Buffy, Dark Romance and female horror fans

Lorna Jowett, Jennifer K Stuller (Editor)

Research output: Contribution to Book/ReportChapter

Abstract

While Buffy the Vampire Slayer displays many genre influences, given creator Joss Whedon’s insistence that its premise was an exercise in gender role reversal, it is now easy to see Buffy as a key influence on the contemporary Dark Romance publishing and media boom. Just as Buffy itself draws on previous female action heroes from comic books, movies, fiction, and TV, Dark Romances from Twilight to True Blood offer variations on Buffy’s complex representation of romance, sexuality and gender. Now that VILF (Vampire I’d Like to Fuck) has entered the lexicon we can say that the Dark Romance (in which a female protagonist falls in love with a dark hero, usually a vampire or werewolf) has truly arrived. The popularity of the Twilight books and films, as well as the appearance of vampire and werewolf romance in a wide range of diverse popular fictions proves its success with audiences. This paper briefly examines how subsequent Dark Romances pick up, adapt and develop the ways forerunners like Buffy or the Anita Blake: Vampire Hunter novels negotiate conventions of gender and romance for the twenty-first century. While Buffy may have surprised in its ability to attract a wider audience than the usual network TV target for an action/ horror/ fantasy show (teenage boys), much Dark Romance is specifically aimed at a female audience, and thus its representation of femininity, masculinity, and sexuality is carefully constructed to appeal to women. Therefore this chapter also explores how Buffy and its legacy of Dark Romance offers serialised stories that are consistently “about how hard it is to be a woman” for a largely female audience
Original languageEnglish
Title of host publicationFan Phenomena: Buffy the Vampire Slayer
Place of PublicationBristol
PublisherIntellect
Pages91-100
Number of pages164
ISBN (Print)9781783200191
Publication statusPublished - 1 Jul 2013

Publication series

NameFan Phenomena

Fingerprint

Romance
Vampires
Hero
Werewolf
Sexuality
Hunters
Boom
Boys
Femininity
Exercise
Creator
Fantasy
Fiction
Forerunner
Protagonist
Gender Roles
Lexicon
Popular Fiction
Comic Books
Masculinity

Keywords

  • Fans
  • television
  • popular culture
  • vampires
  • dark romance
  • gender
  • Joss Whedon
  • Buffy the Vampire Slayer
  • True Blood
  • Sookie Stackhouse
  • Anita Blake: Vampire Hunter
  • Twilight
  • The Vampire Diaries

Cite this

Jowett, L., & Stuller, J. K. (Ed.) (2013). Buffy, Dark Romance and female horror fans. In Fan Phenomena: Buffy the Vampire Slayer (pp. 91-100). (Fan Phenomena). Bristol: Intellect.
Jowett, Lorna ; Stuller, Jennifer K (Editor). / Buffy, Dark Romance and female horror fans. Fan Phenomena: Buffy the Vampire Slayer. Bristol : Intellect, 2013. pp. 91-100 (Fan Phenomena).
@inbook{b544dc652a5f4d3988295ce6d5ea5df9,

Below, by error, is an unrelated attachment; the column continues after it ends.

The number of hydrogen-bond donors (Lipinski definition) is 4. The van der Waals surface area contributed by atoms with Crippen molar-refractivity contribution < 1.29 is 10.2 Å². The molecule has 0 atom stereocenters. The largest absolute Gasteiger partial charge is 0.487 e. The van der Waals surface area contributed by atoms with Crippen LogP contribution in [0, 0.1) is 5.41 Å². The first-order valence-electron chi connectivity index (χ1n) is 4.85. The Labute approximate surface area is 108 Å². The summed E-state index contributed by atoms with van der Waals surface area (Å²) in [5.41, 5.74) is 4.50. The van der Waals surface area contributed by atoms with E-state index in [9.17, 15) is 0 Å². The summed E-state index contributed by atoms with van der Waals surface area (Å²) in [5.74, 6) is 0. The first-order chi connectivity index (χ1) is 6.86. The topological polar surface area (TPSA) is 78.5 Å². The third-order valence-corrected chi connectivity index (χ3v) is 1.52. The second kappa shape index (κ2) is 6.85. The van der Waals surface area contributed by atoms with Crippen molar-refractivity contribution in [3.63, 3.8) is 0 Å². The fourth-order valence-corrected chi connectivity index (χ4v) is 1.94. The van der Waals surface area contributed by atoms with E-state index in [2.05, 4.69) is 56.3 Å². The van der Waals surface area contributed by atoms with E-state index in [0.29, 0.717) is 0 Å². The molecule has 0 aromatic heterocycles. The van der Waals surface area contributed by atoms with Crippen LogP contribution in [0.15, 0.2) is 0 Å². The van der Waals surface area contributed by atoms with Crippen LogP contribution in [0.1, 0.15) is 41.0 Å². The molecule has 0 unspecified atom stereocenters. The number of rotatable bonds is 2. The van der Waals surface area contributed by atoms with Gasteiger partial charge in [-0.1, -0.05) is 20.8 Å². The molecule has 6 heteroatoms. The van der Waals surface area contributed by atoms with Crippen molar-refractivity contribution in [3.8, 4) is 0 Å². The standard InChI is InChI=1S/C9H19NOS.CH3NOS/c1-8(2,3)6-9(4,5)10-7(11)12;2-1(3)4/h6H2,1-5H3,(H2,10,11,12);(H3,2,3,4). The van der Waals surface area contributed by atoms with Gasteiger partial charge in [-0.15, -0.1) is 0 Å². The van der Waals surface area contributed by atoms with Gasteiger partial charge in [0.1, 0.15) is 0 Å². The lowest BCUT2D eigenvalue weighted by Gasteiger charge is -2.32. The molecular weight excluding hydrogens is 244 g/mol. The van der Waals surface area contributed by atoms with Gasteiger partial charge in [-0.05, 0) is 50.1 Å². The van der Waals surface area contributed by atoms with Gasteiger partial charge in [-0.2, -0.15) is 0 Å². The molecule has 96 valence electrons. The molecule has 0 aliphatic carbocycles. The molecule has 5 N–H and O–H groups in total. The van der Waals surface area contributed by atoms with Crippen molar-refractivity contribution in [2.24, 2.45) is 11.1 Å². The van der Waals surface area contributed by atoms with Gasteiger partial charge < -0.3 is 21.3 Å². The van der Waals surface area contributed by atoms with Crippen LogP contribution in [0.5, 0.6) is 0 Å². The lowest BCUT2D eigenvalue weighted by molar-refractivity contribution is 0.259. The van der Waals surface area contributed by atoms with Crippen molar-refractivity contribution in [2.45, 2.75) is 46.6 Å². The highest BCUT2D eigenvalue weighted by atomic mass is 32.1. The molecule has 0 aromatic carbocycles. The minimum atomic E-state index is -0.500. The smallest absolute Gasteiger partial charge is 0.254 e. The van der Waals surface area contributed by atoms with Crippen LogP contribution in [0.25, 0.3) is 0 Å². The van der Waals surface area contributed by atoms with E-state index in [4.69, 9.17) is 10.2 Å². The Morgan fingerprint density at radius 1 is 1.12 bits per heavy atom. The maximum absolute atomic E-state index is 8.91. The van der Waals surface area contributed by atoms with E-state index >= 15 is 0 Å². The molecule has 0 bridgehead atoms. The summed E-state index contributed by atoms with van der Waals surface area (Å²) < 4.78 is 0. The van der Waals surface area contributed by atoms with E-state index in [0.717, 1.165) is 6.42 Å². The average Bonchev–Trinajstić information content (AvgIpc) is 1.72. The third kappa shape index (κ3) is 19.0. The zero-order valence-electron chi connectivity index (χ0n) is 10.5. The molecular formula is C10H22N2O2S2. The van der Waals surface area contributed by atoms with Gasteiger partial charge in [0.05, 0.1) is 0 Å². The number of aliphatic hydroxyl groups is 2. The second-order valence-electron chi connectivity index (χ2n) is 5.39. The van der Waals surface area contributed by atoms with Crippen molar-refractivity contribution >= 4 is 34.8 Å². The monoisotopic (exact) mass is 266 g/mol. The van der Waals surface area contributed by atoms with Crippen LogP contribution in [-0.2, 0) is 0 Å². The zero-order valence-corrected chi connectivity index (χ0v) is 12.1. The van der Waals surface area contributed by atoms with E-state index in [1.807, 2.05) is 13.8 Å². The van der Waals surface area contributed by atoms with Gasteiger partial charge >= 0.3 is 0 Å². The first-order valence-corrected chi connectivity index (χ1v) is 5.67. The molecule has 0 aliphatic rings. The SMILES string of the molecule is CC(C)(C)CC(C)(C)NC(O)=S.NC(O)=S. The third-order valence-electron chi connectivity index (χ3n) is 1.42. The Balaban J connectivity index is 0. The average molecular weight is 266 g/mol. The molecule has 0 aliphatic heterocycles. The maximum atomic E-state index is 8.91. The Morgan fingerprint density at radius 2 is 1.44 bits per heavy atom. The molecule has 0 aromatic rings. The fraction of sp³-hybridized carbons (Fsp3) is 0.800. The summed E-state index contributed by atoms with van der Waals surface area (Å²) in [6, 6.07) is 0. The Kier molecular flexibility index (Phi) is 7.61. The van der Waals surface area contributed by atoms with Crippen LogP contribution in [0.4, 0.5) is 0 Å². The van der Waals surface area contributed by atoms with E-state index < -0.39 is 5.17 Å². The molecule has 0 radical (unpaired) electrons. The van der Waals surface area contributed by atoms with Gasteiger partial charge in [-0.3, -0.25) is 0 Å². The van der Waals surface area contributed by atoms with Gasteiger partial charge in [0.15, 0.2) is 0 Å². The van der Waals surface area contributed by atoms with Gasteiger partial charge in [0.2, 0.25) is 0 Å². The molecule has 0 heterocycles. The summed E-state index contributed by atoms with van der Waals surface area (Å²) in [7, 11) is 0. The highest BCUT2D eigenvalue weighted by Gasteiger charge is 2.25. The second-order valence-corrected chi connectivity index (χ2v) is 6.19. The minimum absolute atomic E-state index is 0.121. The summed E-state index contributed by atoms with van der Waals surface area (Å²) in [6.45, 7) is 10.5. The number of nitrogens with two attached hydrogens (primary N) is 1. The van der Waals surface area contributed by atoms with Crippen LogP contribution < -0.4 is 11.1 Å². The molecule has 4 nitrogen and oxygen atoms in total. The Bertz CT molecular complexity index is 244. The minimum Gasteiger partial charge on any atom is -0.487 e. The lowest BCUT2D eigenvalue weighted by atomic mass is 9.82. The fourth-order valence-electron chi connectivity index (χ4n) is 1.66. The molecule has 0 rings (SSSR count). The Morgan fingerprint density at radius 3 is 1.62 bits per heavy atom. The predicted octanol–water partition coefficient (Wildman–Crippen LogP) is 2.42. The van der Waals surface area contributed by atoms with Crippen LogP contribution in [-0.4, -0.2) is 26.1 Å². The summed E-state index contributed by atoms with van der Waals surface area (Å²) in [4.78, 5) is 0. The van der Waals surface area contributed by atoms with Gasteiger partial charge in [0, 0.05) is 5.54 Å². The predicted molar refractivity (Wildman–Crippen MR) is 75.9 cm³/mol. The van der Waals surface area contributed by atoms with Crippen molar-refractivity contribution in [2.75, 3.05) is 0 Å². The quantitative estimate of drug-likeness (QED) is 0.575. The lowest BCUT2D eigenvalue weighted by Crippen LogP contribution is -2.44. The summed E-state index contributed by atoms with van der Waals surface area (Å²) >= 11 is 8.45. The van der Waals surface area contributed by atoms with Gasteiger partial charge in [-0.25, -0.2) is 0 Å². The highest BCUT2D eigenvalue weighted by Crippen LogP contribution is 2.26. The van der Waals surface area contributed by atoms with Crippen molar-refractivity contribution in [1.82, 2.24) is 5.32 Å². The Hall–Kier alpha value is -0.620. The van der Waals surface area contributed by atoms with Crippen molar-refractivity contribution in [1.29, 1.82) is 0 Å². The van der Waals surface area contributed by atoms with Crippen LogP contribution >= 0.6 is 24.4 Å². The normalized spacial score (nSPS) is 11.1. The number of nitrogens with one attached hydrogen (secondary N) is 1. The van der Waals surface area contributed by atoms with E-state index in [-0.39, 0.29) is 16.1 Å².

title = "Buffy, Dark Romance and female horror fans",
abstract = "While Buffy the Vampire Slayer displays many genre influences, given creator Joss Whedon’s insistence that its premise was an exercise in gender role reversal, it is now easy to see Buffy as a key influence on the contemporary Dark Romance publishing and media boom. Just as Buffy itself draws on previous female action heroes from comic books, movies, fiction, and TV, Dark Romances from Twilight to True Blood offer variations on Buffy’s complex representation of romance, sexuality and gender. Now that VILF (Vampire I’d Like to Fuck) has entered the lexicon we can say that the Dark Romance (in which a female protagonist falls in love with a dark hero, usually a vampire or werewolf) has truly arrived. The popularity of the Twilight books and films, as well as the appearance of vampire and werewolf romance in a wide range of diverse popular fictions proves its success with audiences. This paper briefly examines how subsequent Dark Romances pick up, adapt and develop the ways forerunners like Buffy or the Anita Blake: Vampire Hunter novels negotiate conventions of gender and romance for the twenty-first century. While Buffy may have surprised in its ability to attract a wider audience than the usual network TV target for an action/ horror/ fantasy show (teenage boys), much Dark Romance is specifically aimed at a female audience, and thus its representation of femininity, masculinity, and sexuality is carefully constructed to appeal to women. Therefore this chapter also explores how Buffy and its legacy of Dark Romance offers serialised stories that are consistently “about how hard it is to be a woman” for a largely female audience",
keywords = "Fans, television, popular culture, vampires, dark romance, gender, Joss Whedon, Buffy the Vampire Slayer, True Blood, Sookie Stackhouse, Anita Blake: Vampire Hunter, Twilight, The Vampire Diaries",